Global equities likely to deliver solid returns over the next year

But South African stock market valuations look expensive.

The recent correction in global financial markets has left developed market equities about 10% cheaper and emerging market equities 25% cheaper, removing a lot of the valuation froth that was evident.

Commenting in Novare Investments’ economic report for the third quarter of 2015, Francois van der Merwe, Head of Macro Research, said: “We expect global equities to be supported by continued accommodative monetary policies, soft inflation and a moderate global economic recovery.

“Global equities should deliver solid returns over the next 12 months, but the pullback in the domestic equity market has not been big enough to unwind excessive valuation levels.

“Going into the final quarter of the year, the FTSE/JSE All Share Index had already recovered most of its losses and was again in expensive territory with a price-to-earnings ratio of 19, which is close to historical peaks.

“Expensive valuations aside, the weak economic backdrop and concern over companies’ earnings expectations do not augur well for South African equities.”

Where the sluggish South African economy is concerned, van der Merwe said there were no catalysts on the horizon to prompt stronger growth. Instead, recessionary risks for next year have risen and the continued lacklustre performance will prevent employment, consumption and private sector investment spending from recovering.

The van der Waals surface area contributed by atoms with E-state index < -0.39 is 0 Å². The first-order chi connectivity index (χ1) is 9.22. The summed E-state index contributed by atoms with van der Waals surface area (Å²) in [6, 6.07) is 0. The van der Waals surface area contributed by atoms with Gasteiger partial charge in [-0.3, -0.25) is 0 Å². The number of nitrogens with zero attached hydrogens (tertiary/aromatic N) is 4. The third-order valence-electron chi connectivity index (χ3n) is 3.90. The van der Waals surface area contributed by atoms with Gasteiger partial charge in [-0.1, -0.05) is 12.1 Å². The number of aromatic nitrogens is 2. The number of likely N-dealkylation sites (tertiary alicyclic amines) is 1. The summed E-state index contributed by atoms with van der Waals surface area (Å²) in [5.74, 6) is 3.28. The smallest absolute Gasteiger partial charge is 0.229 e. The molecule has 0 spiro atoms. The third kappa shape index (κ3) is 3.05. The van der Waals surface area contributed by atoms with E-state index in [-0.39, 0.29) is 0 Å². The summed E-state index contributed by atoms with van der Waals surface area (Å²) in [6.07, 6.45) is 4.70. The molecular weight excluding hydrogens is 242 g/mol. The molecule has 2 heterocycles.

However, the moderation in economic activity will limit the extent of interest rate hikes and the Reserve Bank will probably come under pressure to ease monetary policy towards the end of 2016.

The rand is expected to remain on the back foot given the weak economy, low real interest rates, large fiscal and current account deficits and the risk of a sovereign credit rating downgrade.

Van der Merwe added: “Financial markets have entered a period of increasing volatility and we expect this to continue as global growth remains uneven. Under these circumstances, it is important to maintain allocations to offshore assets to benefit from diversification and currency movements.”

He added that, until four months ago, the liquidity glut from global central banks pushed asset values higher and kept volatility at extraordinarily low levels.

“Investors have been spooked by the pace and magnitude of market turmoil, but we view this as a mid-cycle correction that was necessary to extend the duration of the current business cycle. The turmoil left financial markets overly bearish with weak economic growth already priced in.

“A stabilisation in Chinese economic growth over the coming months will probably be the key factor in helping to sustain global expansion.”

He noted that, since the US Fed’s September meeting, interest rate hike expectations have moved out, although US economic conditions still provide the Fed with the right backdrop to increase rates before the end of the year.

“It will be important for the Fed to lift rates from zero as soon as possible as this will remove lingering uncertainty about when rates will rise. The US economy is expanding strongly due to rising household consumption following the windfall from lower energy prices. The recent slowdown in employment data should not be the start of a sustained deterioration in the labour market.

“The euro area economies are stronger and more durable than investors currently appreciate. The region is strengthening and showing signs of a broad-based expansion,” van der Merwe said.